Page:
How Wine is Made
What is wine?
Wine is 80% biologically pure water, drawn from the soil by the vine itself. The other 20% is made up of: alcohol (obtained from the fermentation of sugar in the grape), a number of acids: tartaric, malic and citric (from the grape itself), lactic and acetic (from the alcoholic and malolactic fermentations), residual sugar (more or less, depending on whether the wine is dry or sweet), phenolic compounds (red pigment and tannins), volatile aromatic substances, and nutrients (amino-acids, proteins and vitamins).
How is wine made?
Grapes are considered to be ready for harvest when they develop the proper balance of sugar and acidity. After picking, they are put into vats to begin fermentation, the process that changes grape juice into wine. During fermentation, yeast (which is naturally-occuring on the grape but is sometimes also added to the juice) converts the natural sugar of the juice into two products: alcohol (wine) and carbon dioxide (a gas that escapes). Fermentation takes place under strict temperature control, so that it stops automatically when all the sugar has been converted into alcohol. However, if the juice has a particularly high sugar content, fermentation will stop when the alcoholic content of the wine reaches about 14%. In this case, the remaining, or residual, sugar will create a wine that is naturally sweet.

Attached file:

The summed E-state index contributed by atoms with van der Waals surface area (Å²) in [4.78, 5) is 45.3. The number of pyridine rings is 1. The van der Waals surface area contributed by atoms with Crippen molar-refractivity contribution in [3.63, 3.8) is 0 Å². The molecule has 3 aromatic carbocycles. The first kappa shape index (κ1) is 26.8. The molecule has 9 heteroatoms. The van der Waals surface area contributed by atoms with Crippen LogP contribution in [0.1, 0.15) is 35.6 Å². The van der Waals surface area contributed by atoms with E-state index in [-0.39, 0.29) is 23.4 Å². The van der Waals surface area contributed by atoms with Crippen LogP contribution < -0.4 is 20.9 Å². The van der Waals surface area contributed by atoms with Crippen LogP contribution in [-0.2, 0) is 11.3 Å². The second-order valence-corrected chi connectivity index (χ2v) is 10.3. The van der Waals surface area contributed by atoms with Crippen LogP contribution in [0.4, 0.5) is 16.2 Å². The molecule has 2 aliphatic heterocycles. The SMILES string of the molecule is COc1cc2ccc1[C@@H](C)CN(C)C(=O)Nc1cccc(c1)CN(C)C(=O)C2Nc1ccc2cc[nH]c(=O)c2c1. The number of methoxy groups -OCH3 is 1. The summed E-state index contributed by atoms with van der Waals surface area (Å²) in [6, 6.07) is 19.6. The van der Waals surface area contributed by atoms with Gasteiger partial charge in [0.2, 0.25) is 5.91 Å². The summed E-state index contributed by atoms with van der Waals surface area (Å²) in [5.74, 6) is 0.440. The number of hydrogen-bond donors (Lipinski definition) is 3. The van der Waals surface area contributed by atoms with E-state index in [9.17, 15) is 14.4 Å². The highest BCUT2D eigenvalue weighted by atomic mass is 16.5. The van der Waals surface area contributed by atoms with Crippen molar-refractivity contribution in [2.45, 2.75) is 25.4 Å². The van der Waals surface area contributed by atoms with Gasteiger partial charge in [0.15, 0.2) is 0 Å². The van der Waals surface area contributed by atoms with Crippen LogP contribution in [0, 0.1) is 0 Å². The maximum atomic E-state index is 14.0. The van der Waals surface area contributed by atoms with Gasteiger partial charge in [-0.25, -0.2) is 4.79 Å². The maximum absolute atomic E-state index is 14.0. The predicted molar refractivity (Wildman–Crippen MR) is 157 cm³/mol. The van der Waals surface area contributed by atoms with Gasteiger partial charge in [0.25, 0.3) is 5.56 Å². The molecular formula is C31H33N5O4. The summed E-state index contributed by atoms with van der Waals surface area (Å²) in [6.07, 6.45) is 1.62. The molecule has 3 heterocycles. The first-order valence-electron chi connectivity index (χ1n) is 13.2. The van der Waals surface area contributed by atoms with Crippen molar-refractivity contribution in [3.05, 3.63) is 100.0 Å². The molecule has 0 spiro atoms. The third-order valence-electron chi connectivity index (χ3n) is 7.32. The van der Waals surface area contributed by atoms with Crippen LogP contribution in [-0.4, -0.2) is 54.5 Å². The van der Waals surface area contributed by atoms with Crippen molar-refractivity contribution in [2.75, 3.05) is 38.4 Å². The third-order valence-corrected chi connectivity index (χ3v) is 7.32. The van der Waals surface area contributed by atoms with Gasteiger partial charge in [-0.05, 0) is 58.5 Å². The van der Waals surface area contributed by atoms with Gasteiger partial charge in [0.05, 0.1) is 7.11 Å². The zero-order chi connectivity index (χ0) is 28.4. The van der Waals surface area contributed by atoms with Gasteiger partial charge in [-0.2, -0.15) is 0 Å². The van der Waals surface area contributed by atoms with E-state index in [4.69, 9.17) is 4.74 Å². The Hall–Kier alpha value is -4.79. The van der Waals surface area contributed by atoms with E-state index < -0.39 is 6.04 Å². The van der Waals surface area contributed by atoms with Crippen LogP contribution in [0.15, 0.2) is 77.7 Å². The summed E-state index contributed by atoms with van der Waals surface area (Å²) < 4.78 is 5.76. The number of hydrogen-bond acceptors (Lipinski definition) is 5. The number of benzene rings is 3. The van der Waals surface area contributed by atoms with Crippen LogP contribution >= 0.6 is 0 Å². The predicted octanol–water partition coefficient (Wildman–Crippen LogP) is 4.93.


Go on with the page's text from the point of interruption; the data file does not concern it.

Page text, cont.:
After fermentation, the new wine is put either into wooden barrels or into tanks for ageing. As the wine ages, particles called "lees" settle to the bottom of the container. The wine is "fined" to remove any solids that might still be suspended, then "racked" (drawn off into clean containers), leaving the lees behind. Right before bottling, the wine is filtered, to make sure it is absolutely clear.